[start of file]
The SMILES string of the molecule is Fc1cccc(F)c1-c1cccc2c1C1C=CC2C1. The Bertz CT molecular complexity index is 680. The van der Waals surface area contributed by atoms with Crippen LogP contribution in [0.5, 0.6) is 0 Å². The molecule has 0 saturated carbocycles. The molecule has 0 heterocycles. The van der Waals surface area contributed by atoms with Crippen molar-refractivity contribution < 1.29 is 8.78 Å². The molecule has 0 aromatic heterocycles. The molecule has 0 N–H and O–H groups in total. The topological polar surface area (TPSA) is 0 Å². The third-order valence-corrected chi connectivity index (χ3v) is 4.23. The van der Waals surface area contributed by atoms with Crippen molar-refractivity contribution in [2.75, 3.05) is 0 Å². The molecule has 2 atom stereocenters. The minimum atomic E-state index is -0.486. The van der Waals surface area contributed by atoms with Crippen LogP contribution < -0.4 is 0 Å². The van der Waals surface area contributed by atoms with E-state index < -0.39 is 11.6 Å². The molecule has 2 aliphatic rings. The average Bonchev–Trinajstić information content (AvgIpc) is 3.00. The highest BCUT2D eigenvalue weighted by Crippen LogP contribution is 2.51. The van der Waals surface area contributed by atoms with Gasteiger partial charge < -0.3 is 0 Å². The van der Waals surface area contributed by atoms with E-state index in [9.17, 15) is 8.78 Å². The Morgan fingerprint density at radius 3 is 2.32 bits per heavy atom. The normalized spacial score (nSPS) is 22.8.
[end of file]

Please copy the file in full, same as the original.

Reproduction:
The SMILES string of the molecule is Fc1cccc(F)c1-c1cccc2c1C1C=CC2C1. The Bertz CT molecular complexity index is 680. The van der Waals surface area contributed by atoms with Crippen LogP contribution in [0.5, 0.6) is 0 Å². The molecule has 0 saturated carbocycles. The molecule has 0 heterocycles. The van der Waals surface area contributed by atoms with Crippen molar-refractivity contribution < 1.29 is 8.78 Å². The molecule has 0 aromatic heterocycles. The molecule has 0 N–H and O–H groups in total. The topological polar surface area (TPSA) is 0 Å². The third-order valence-corrected chi connectivity index (χ3v) is 4.23. The van der Waals surface area contributed by atoms with Crippen molar-refractivity contribution in [2.75, 3.05) is 0 Å². The molecule has 2 atom stereocenters. The minimum atomic E-state index is -0.486. The van der Waals surface area contributed by atoms with Crippen LogP contribution < -0.4 is 0 Å². The van der Waals surface area contributed by atoms with E-state index < -0.39 is 11.6 Å². The molecule has 2 aliphatic rings. The average Bonchev–Trinajstić information content (AvgIpc) is 3.00. The highest BCUT2D eigenvalue weighted by Crippen LogP contribution is 2.51. The van der Waals surface area contributed by atoms with Gasteiger partial charge < -0.3 is 0 Å². The van der Waals surface area contributed by atoms with E-state index in [9.17, 15) is 8.78 Å². The Morgan fingerprint density at radius 3 is 2.32 bits per heavy atom. The normalized spacial score (nSPS) is 22.8.